Festival fever

How do you keep your event fresh? Stand Out chats to festival organisers who are developing their 2010 events…

James Shepard is recalling a trip to the Oval.

“Wherever you looked there was an advert, and it was really off-putting,” he comments, as he settles to talk all things Larmer Tree.

Larmer Tree Festival is the brainchild of festival director Shepard, who has spent years at the forefront of outdoor events, and who refuses to be governed by corporate branding.

Larmer Tree is funded entirely by ticket sales. Shepard insists that sponsorship does not allow an organiser the gift of financial stability, as sponsors come and go.

“Ticket sales give me a clearer understanding of where we are. Sponsors can drop out and then you may not be able to go forward to next year. “

Shepard suggests that the festival scene has mushroomed.

“When I started Larmer Tree, there was Glastonbury and folk festivals. Now, the whole boutique thing has sprung up but we were the first to crossover and offer theatre and workshops.”

2010 sees Larmer Tree boast 150 workshops – it’s an event that has slowly evolved and one which remains in the hands of Shepard and co-director Julia Faith. In 1990, the event took place on one day and saw a few hundred revellers. Today 4,000 descend on Larmer Tree Gardens, near Salisbury, for five days, to watch comedy, music and street theatre.

Just announced, Larmer Tree is to play host to Mark Kermode’s Film Club – the film critic will curate a small film festival within the event – plus Shepard plans to move the concessions to make the food areas more accessible.

Very important people

S-FX Productions’ Neil Pickett is production director at Vanfest, a VW camper van festival, playing host to 25,000 enthusiasts at the Three Counties Showground in Malvern each September.

“I got involved five years ago to produce the entertainment for a (then) crowd of about 10,000. With only one 3,000 capacity venue on-site, and low-grade ‘tribute’ acts performing, my first year was easy, but I was already planning for the future,” he says.

“Subsequent years have seen the venues increase to five around the site, with our massive temporary 70m x 60m structure now housing the main entertainment, with a full 15m x 10m stage, full sound system and state of the art lighting rig. Accommodating at least 4,000 people, this now means that I can entertain about 10,000 people each evening.”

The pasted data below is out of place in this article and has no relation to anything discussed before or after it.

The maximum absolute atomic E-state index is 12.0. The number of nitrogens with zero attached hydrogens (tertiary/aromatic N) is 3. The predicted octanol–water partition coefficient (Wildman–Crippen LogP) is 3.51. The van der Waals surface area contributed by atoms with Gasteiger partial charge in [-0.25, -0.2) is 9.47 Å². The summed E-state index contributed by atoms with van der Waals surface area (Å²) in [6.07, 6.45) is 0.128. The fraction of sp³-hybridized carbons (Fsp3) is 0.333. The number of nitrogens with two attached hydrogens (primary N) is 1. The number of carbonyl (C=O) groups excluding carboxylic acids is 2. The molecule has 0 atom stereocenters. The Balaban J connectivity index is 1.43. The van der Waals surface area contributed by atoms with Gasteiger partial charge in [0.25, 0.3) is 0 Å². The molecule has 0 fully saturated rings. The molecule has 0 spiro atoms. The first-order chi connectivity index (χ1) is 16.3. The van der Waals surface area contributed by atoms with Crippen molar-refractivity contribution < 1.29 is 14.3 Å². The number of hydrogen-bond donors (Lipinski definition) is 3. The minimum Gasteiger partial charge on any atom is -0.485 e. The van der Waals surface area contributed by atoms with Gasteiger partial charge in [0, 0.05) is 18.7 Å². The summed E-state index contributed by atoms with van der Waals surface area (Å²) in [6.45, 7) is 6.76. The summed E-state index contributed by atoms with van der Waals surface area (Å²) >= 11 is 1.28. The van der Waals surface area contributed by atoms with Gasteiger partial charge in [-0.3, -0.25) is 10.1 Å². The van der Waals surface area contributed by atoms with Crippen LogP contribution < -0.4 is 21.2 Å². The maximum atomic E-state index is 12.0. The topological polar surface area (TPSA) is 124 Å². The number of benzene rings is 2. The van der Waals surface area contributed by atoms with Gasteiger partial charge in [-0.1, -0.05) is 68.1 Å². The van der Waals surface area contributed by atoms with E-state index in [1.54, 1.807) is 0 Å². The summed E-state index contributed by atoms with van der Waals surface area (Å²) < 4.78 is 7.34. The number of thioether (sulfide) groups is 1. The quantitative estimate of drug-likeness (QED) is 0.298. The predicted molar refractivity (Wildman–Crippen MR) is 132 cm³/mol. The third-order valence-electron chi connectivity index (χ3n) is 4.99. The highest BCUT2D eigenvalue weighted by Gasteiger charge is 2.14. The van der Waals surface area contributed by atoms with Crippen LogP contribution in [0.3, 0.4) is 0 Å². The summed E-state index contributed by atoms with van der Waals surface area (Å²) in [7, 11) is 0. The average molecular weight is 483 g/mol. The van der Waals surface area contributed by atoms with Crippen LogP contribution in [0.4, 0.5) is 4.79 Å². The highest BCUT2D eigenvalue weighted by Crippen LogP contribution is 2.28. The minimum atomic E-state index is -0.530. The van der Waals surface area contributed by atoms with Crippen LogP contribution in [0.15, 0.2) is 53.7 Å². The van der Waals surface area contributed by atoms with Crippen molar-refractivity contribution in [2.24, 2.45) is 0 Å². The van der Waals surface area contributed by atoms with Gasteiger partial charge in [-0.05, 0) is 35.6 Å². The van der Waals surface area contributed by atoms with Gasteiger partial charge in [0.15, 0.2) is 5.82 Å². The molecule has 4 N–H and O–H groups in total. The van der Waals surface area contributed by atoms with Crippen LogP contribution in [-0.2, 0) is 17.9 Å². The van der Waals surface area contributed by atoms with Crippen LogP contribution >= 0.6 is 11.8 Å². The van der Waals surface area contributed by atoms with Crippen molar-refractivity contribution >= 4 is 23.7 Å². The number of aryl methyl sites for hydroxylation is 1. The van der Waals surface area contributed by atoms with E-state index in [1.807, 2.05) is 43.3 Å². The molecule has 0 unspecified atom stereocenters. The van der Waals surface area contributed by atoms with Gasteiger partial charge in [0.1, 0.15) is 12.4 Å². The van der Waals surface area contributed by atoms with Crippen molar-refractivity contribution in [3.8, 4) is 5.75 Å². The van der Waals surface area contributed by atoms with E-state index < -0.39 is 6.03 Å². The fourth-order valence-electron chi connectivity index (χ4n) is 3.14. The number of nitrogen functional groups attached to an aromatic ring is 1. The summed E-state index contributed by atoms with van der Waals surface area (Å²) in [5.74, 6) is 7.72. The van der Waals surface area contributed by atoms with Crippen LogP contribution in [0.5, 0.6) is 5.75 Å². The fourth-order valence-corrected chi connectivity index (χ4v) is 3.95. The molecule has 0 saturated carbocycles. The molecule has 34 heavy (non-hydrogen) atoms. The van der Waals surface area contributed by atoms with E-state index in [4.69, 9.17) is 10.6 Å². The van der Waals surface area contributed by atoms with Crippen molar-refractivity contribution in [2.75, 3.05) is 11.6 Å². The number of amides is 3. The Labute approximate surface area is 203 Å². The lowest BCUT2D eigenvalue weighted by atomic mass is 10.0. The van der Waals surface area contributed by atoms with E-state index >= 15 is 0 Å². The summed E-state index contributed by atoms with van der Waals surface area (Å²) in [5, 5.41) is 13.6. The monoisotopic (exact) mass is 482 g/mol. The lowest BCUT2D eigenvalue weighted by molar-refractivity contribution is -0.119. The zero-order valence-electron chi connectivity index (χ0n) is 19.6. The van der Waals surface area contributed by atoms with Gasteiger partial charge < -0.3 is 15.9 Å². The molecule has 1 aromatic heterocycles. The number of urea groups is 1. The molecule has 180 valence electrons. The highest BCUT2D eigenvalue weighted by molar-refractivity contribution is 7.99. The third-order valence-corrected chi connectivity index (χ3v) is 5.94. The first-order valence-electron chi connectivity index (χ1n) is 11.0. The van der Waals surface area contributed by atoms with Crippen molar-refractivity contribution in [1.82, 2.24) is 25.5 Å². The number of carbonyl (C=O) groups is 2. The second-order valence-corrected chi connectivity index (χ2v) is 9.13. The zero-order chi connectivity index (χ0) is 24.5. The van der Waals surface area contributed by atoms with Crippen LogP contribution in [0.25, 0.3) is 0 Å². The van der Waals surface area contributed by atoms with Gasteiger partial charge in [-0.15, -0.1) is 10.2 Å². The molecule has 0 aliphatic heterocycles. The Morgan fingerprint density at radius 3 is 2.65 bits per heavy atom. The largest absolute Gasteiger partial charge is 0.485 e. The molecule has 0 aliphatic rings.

For 2010, Pickett is turning the main entertainment marquee into a paying venue, with visitors having to pay an additional £20 to be entertained over the course of the weekend. Vanfest fans are in uproar on the event’s forum pages, yet Pickett argues that the additional monies are necessary to help with running costs. He is taking the concept seriously by surrounding the clear span marquee with Steelshield rather than Heras fencing, plus, working alongside event director Simon Holloway, he is aiming to sell VIP hospitality to 350 people.

He continues: “It’s the first time that we have introduced VIP hospitality, but we felt it was a natural progression to offer people an enhanced offer rather than experience a muddy field. It’s not costing us much more to do so we’ll give it a try, knowing that we can revert back to our normal formula if it doesn’t prove successful.

“Each festival is unique: their reason for existence, their attending customers, their foibles, their attractiveness, and their consumer satisfaction. But each, along with the 500 or so festivals on offer in 2010, offer the one thing that the public cannot do without, particularly in these times of fast paced life and stress – entertainment!”

 

Hugh Phillimore, managing director of SoundAdvice and organiser of Cornbury Festival, is re-introducing the festival’s children’s area, following last year’s cutbacks. The area will be run by Jem Maynard Watts. Plus, Phillimore is focusing greatly on glamorous camping offering everything from Podpads to gypsy caravans, tipis and yurts. Podpad’s Robbie Falconer is looking after the event’s accommodation offer while Michelle Adams of One is developing Cornbury’s corporate hospitality packages